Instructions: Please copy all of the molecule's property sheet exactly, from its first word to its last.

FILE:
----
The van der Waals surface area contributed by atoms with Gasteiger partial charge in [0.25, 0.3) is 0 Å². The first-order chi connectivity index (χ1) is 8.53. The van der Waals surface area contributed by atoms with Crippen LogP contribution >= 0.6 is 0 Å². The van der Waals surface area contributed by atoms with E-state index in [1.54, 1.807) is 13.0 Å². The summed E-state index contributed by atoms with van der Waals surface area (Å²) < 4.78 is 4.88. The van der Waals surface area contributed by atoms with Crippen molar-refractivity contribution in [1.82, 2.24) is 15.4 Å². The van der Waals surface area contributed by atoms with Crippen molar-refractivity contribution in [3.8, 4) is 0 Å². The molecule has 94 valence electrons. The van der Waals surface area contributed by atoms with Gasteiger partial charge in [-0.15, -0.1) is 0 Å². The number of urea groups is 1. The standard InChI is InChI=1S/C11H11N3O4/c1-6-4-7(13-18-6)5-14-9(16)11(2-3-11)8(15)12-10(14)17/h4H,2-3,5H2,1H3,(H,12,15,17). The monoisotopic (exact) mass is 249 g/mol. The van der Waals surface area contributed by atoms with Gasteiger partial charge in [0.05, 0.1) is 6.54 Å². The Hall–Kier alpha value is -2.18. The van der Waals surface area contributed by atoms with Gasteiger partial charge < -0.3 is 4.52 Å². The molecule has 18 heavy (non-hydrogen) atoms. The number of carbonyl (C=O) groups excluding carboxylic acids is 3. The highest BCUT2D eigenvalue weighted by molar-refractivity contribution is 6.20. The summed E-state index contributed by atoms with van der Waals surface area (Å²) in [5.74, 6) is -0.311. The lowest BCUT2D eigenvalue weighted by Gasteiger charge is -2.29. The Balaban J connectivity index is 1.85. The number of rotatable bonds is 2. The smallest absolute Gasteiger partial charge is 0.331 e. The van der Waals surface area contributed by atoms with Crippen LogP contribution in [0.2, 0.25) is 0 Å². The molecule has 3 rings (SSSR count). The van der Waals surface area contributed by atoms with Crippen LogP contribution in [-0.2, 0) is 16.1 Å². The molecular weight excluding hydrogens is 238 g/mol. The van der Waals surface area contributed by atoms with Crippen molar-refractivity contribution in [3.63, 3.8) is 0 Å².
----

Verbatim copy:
The van der Waals surface area contributed by atoms with Gasteiger partial charge in [0.25, 0.3) is 0 Å². The first-order chi connectivity index (χ1) is 8.53. The van der Waals surface area contributed by atoms with Crippen LogP contribution >= 0.6 is 0 Å². The van der Waals surface area contributed by atoms with E-state index in [1.54, 1.807) is 13.0 Å². The summed E-state index contributed by atoms with van der Waals surface area (Å²) < 4.78 is 4.88. The van der Waals surface area contributed by atoms with Crippen molar-refractivity contribution in [1.82, 2.24) is 15.4 Å². The van der Waals surface area contributed by atoms with Crippen molar-refractivity contribution in [3.8, 4) is 0 Å². The molecule has 94 valence electrons. The van der Waals surface area contributed by atoms with Gasteiger partial charge in [-0.15, -0.1) is 0 Å². The number of urea groups is 1. The standard InChI is InChI=1S/C11H11N3O4/c1-6-4-7(13-18-6)5-14-9(16)11(2-3-11)8(15)12-10(14)17/h4H,2-3,5H2,1H3,(H,12,15,17). The monoisotopic (exact) mass is 249 g/mol. The van der Waals surface area contributed by atoms with Gasteiger partial charge in [0.05, 0.1) is 6.54 Å². The Hall–Kier alpha value is -2.18. The van der Waals surface area contributed by atoms with Gasteiger partial charge < -0.3 is 4.52 Å². The molecule has 18 heavy (non-hydrogen) atoms. The number of carbonyl (C=O) groups excluding carboxylic acids is 3. The highest BCUT2D eigenvalue weighted by molar-refractivity contribution is 6.20. The summed E-state index contributed by atoms with van der Waals surface area (Å²) in [5.74, 6) is -0.311. The lowest BCUT2D eigenvalue weighted by Gasteiger charge is -2.29. The Balaban J connectivity index is 1.85. The number of rotatable bonds is 2. The smallest absolute Gasteiger partial charge is 0.331 e. The van der Waals surface area contributed by atoms with Crippen LogP contribution in [0.2, 0.25) is 0 Å². The molecule has 3 rings (SSSR count). The van der Waals surface area contributed by atoms with Crippen LogP contribution in [-0.2, 0) is 16.1 Å². The molecular weight excluding hydrogens is 238 g/mol. The van der Waals surface area contributed by atoms with Crippen molar-refractivity contribution in [3.63, 3.8) is 0 Å².